This is the second part in my series of posts about the 2013 Puzzle Design Competition. All photos are by Nick Baxter from the 2013 Design Competition website.
Capsule Construction - Bill Cutler
I was able to get this one apart pretty easily, but had a hell of a time getting it back together! The first six pieces form a sort of cubic cage, and the others slide in from each of the 6 sides. It is a bit tricky getting the cage together, but the real challenge for me was to get the final pieces in. Usually I don't like this type of puzzle, but I got sucked into figuring it out since I felt bad leaving it apart and ended up enjoying it!
Clair de Lune - Yasuhiro Hashimoto
The goal is to remove and replace the moon from the cage. The moon has a slit in it, which is large enough for the dowel on each of the two cage pieces.
Not super-challenging, but fun to figure out the logical series of moves. There are two ways to start, and one will lead to a dead end!
Convergent Evolution: D'Artagnan - Bram Cohen and Wei-Hwa Huang
Top This. In Wei-Hwa's exchange, he presented this puzzle with a larger set of pieces, such that any group of four could make two identical shapes.
Of course, there is only one distinct way of pairing these four pieces so the challenge is figuring out how to assemble them. Pretty challenging since there are a number of different ways you can orient two shapes relative to one another, but eventually I figured it out. Neat puzzle, but I think the exchange version would be even better!
Cuboctahelix - Bram Cohen and Jason Smith
This had the hallmarks of a puzzle I would probably have to give up on, a lot of pieces and a number of permutations to try, but I ended up figuring this one out! The pieces slide together in a nice satisfying way, which may be what kept me engaged. Also, I didn't have to try a ton of different assemblies before figuring it out. Neat puzzle!
Dancing Shoes - Goh Pit Khiam
It won the Puzzler's Award (selected by IPP attendees), and for good reason! It has a neat solution that isn't super-hard to discover, most people will figure this one out in 5-10 minutes, I would imagine.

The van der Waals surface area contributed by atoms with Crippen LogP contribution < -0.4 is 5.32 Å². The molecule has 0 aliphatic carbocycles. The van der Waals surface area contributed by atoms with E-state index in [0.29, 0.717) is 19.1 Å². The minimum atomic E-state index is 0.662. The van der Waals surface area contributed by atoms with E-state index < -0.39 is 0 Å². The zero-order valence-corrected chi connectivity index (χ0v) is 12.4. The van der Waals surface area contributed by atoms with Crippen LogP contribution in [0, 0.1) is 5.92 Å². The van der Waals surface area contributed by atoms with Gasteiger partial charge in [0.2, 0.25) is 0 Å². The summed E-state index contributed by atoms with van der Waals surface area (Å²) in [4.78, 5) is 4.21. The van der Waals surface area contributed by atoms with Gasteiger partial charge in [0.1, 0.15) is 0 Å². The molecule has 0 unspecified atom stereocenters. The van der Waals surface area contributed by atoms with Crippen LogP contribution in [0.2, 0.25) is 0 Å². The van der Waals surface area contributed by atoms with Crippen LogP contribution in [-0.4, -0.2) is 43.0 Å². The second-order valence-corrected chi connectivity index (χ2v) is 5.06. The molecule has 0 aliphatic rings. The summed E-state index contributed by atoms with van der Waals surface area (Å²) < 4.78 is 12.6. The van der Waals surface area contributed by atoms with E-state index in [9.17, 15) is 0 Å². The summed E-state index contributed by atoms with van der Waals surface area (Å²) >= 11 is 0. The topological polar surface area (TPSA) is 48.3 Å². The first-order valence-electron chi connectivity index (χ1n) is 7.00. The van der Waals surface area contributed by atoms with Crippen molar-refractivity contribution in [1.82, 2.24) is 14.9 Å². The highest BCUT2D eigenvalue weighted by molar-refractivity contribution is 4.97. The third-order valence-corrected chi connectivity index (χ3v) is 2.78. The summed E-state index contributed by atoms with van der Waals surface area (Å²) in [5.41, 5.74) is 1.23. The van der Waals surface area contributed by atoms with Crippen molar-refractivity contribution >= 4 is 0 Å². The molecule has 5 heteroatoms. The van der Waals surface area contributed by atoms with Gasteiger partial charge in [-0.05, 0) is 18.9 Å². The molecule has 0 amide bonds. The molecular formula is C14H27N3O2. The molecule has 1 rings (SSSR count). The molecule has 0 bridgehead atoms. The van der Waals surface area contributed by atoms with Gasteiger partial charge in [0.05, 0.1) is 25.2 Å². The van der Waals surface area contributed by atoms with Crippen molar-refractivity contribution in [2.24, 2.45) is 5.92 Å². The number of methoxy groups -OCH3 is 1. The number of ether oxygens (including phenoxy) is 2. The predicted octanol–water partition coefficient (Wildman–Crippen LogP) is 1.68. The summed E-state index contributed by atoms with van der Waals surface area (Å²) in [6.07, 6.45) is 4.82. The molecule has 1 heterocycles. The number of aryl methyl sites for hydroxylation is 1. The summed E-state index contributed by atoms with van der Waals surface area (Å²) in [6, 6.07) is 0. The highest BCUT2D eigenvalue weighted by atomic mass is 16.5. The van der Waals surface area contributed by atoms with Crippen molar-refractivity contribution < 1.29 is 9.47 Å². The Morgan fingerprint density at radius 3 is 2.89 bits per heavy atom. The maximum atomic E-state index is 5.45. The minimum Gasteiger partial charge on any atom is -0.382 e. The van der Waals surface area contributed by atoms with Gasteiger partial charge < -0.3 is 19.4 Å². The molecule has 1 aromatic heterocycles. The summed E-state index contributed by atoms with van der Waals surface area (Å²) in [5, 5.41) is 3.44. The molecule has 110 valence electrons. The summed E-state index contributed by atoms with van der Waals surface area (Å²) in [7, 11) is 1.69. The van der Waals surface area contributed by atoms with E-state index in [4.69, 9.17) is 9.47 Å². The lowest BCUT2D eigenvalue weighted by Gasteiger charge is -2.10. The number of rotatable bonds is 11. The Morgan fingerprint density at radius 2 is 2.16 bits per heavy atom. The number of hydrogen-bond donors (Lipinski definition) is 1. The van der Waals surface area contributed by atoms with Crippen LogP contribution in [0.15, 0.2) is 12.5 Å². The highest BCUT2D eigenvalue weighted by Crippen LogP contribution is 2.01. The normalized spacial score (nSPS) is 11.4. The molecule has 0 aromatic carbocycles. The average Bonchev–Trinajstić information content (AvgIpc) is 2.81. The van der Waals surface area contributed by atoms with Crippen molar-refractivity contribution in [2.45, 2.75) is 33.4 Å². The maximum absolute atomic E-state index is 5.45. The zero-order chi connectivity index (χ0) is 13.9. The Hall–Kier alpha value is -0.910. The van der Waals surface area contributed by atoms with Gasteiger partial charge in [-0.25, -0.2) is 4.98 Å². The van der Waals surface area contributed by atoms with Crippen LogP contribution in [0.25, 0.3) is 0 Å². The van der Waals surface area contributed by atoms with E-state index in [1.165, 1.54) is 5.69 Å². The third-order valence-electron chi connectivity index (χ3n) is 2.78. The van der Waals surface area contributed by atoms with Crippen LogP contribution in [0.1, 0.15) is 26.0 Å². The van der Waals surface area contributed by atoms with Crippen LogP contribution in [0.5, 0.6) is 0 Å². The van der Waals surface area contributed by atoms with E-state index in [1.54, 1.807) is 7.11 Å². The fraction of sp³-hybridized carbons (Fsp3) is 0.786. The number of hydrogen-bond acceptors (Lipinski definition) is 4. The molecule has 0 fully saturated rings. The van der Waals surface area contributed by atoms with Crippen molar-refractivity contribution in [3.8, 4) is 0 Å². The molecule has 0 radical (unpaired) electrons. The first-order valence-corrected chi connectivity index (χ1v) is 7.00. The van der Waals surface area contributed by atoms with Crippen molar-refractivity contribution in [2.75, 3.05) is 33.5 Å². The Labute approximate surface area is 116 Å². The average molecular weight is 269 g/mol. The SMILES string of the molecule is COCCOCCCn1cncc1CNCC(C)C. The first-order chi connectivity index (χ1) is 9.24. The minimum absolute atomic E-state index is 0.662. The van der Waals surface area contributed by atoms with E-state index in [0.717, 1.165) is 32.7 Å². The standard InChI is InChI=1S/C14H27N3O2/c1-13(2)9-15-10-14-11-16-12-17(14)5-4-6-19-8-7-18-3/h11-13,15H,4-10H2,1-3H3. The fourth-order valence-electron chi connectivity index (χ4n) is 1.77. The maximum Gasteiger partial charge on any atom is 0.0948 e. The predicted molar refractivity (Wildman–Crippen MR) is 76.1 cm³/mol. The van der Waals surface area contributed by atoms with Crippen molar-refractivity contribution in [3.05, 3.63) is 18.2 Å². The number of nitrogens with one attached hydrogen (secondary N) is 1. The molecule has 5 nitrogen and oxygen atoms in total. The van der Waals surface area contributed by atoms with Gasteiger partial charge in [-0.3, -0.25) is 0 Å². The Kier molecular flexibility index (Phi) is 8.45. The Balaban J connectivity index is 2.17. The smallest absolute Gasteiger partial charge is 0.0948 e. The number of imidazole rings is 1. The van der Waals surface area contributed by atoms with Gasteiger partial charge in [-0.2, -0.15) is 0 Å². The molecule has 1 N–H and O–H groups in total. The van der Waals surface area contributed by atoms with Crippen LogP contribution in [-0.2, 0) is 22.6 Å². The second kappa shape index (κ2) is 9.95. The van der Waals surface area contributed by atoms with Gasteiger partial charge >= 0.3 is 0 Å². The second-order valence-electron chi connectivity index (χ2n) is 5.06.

Dispersed GC Lock - Namick Salakhov
The mechanism was based around a spring-loaded key that you needed to depress in order to move a piece. This worked fairly well, but required some hand strength to hold in position while the move was made. Not bad and a unique mechanism, but I think I prefer some of the other binary puzzles out there.
Drop Slider Designer - Lucie Pauwels
The sliding puzzle part was pretty trivial for the first 20 or so balls (on the challenge I tried), but the last few were a real pain! A good variation on your standard sliding block puzzle, but I think some of the trivial balls could be removed to reduce the repetitiveness. The puzzle at the end to remove the balls was actually pretty tricky!
Eight Wrestlers - Yoshiyuki Kotani
The goal is to arrange the eight wrestlers such that each notch is matched with another notch. It is nicely cut out of neon pink lucite that seemed to glow on its own.
This was a puzzle I found myself going back to a few times: I quickly saw the trick, but wasn't able to quite get it to work. Pretty tricky but fun to play with!
Elevator Puzzle - Sam Cornwell
I didn't like this one as much as Books/TV, since the hole felt a bit narrow to manipulate the puzzle and see what was going on. I didn't end up spending much time on this one.
Elle - Frederic Boucher
There were a few interesting moves in there, but not too difficult to disassemble: reassembly is the real challenge if you don't know how it came apart!
Ok, that's all for today! Tomorrow, Part 3!